Kanawha County Commission President Kent Carper was on the scene with emergency officials and said the extent of the damage was unknown, as was the cause.
Carper said flames were shooting at least 175 feet into the air when he arrived on the scene. The heat from the fire charred the asphalt in the north and southbound lanes of Interstate 77, causing the road to crumble. The extreme heat melted the steel guardrails and was melting vinyl and aluminum siding on houses hundreds of feet from the blast site, he said.
"There were still some hotspots going 30 minutes after the gas was shut off," Carper said.
There were concerns about the fumes that could have been produced by the extreme heat, but Carper said recent rainy weather conditions were "just right" to prevent that.
"This was our Christmas miracle," Carper said. "If this had happened at night or during rush hour, it's hard to tell how many fatalities we would have had."
Miller said a secondary search for injured persons would be conducted Tuesday evening.
"We'll go board by board and brick by brick," he said. "Anything we find out there could potentially be evidence."
An emergency shelter was set up at Aldersgate United Methodist Church along Kanawha County Route 21 in the community of Sissonville.
Shelter director Pat Taylor said only a few people were using the shelter as of 3 p.m., but he expected more as the evening wore on.
At least one woman was taken to the hospital for smoke inhalation and shortness of breath.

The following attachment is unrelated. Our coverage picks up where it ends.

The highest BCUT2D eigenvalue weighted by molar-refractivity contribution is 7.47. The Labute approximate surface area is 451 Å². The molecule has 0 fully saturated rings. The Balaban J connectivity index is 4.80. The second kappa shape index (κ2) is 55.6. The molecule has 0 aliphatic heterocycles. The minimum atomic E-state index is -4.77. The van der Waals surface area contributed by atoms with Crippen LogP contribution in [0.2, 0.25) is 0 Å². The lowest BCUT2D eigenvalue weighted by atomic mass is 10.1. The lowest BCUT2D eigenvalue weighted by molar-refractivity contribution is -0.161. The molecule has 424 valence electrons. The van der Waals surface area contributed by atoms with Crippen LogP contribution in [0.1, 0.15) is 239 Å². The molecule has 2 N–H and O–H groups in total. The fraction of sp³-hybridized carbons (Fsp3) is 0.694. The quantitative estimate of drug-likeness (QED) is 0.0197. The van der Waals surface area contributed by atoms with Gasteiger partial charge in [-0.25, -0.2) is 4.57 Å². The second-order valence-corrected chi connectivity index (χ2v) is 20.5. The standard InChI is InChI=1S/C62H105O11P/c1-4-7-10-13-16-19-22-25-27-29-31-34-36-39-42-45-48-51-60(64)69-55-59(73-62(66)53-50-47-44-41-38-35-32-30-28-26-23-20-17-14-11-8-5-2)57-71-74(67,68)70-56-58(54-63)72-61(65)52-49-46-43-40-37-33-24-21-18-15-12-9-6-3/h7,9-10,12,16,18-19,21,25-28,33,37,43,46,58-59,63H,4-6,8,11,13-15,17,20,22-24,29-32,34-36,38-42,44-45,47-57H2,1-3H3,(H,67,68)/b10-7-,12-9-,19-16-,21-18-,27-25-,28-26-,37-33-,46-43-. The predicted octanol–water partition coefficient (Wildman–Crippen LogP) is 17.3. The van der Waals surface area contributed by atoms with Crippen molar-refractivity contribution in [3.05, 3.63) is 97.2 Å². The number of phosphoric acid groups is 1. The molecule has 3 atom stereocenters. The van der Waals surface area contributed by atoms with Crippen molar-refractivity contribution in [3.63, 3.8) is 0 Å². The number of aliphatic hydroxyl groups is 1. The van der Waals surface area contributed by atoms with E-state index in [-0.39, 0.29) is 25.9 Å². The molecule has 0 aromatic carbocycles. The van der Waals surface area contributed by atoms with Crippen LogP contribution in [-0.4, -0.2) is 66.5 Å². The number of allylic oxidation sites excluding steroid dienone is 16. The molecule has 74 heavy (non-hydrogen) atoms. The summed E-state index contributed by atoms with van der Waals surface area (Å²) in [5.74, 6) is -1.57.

Taylor said the woman, 65, lived near the explosion site and walked into the shelter coughing.
"She was in need of some dry clothes - I'm not sure how she got wet," he said.
There are about 4,000 miles of gas transmission lines in West Virginia, plus thousands more miles of smaller gas lines.
Transmission lines are the largest of gas pipelines. They take highly pressurized gas across long distances.
Since 2002, there has been one injury and $11.5 million in property damage because of incidents at transmission lines in West Virginia, according to the federal pipeline administration.
Columbia Gas-owned pipelines in the state have been involved in 10 "significant" incidents, which involve $50,000 or more in damage or at least one hospitalization.
Nationally, the leading cause of pipeline accidents is third-party damage - often those are lines being struck by an incautious contractor.
But one of the most recent large explosions in the country occurred because of oversights by a pipeline's owner, according to federal investigators.
In fall 2009, a 30-inch transmission line ruptured in San Bruno, Calif., killing eight and injuring many more. It also destroyed 38 homes and damaged 70 others. After a yearlong investigation, the NTSB concluded Pacific Gas and Electric Co. overlooked or ignored industry standards.
Writers Jared Hunt and Ry Rivard contributed to this report.